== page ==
In conclusion, 10-kHz SCS provided substantial and durable pain relief, improved HRQoL, better sleep quality, and neurologic improvements over 12 months. These data should support the use of 10-kHz SCS for patients with PDN with symptoms refractory to conservative care.

      Potential Competing Interests

      Dr Petersen has received consulting fees from Abbott, Medtronic, Neuros Medical, Nevro, Saluda, and Vertos and research support from Medtronic, Neuros Medical, Nevro, ReNeuron, and Saluda. Dr Scowcroft has received research support from Boston Scientific, Nevro, Saluda, and Vertiflex. Dr Brooks is an employee of Nevro Corp. Dr White has received consulting fees from Lilly and CALIBR. Dr Sills has received research support from Nevro. Dr Amirdelfan has received consulting fees from Nevro, Nalu, Saluda, Biotronik, and Medtronic and research support from Nevro, Biotronik, Vivex, Saluda, and SPR Therapeutics. Dr Guirguis has received consulting fees from Nevro, Saluda, Avanos and research support from Abbott, Saluda, Neuros, Nevro, Nalu, and Avanos. Dr Xu has received research support from Nevro, NIH K08 Grant CA228039. Dr Yu has received research support from Nevro. Dr Nairizi has received consulting fees from Flowonix and Nevro and research support from Nevro. Dr Patterson has received consulting fees from Abbott, AIS, Allergan, Amgen, and CornerLoc and research support from Abbott, Biotronik, Flowonix, Nevro, Nuvectra, and Vertiflex. Dr Mehta has received consulting fees from Nevro, Salix Pharma, Biodelivery Sciences, and Averitas and research support from Boston Scientific, Medtronic, and Nevro. Dr Sayed has received consulting fees from Abbott, Boston Scientific, Nevro, Vertos, Vertiflex and research support from Abbott, Biotronic, Nevro, Vertos, Vertiflex. Dr Lad has received consulting fees from Nevro. Dr Goree has received consulting fees from Stratus Medical and Abbott and research support from SPR Therapeutics and Mainstay Medical. Dr Argoff has received consulting fees from Nevro, Vertex, Lilly, Pfizer, and Teva and research support from Allergan, Amgen, DSI, Lilly, Novartis, and Teva. Dr Nasr has received consulting fees from Siemens Healthineers, Horizon Therapeutics, Nevro, Neurogastrx, and Exelixis. Dr Taylor has received consulting fees from Medtronic, Nevro, and Saluda. Dr Caraway is an employee of Nevro Corp. Dr Mekhail has received consulting fees from Boston Scientific, Sollis Therapeutics, Saluda Medical, Nevro, Abbott (formerly Spinal Modulation), Vertos Medical, Nuvectra, and Relievant Medsystems; is a Medical Monitor for Mainstay’s RESTORE clinical trial; and has received research support from Avanos “Halyard,” Mallinckrodt, Mesoblast, and Neuros Medical. Other authors report no competing interests.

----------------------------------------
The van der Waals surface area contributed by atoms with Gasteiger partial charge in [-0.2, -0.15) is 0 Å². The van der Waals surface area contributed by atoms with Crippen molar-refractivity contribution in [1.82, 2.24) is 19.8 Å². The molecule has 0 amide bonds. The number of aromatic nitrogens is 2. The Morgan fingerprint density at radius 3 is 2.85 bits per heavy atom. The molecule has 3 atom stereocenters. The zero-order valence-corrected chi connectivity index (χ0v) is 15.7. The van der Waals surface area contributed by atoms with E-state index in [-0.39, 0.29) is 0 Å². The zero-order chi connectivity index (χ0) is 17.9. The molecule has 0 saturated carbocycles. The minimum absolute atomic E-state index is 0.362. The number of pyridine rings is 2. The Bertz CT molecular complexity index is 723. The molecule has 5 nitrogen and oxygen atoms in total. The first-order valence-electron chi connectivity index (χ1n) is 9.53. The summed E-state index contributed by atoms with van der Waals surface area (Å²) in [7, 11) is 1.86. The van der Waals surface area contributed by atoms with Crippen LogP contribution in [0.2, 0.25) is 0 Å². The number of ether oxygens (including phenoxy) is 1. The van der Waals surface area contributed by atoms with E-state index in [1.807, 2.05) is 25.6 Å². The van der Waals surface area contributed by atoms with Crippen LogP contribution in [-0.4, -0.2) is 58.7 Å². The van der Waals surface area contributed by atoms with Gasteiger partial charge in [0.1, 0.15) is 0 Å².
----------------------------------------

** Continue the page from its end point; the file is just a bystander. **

Acknowledgments

      The authors are grateful to Joe Massaro, PhD, professor of biostatistics, mathematics, and statistics at Boston University and director of biostatistics and data management at Harvard Clinical Research Institute for his independent statistical analyses for this publication. The authors are also indebted to Brian Levy, MD, for his thoughtful review and expert feedback on the manuscript.

      Supplemental Online Material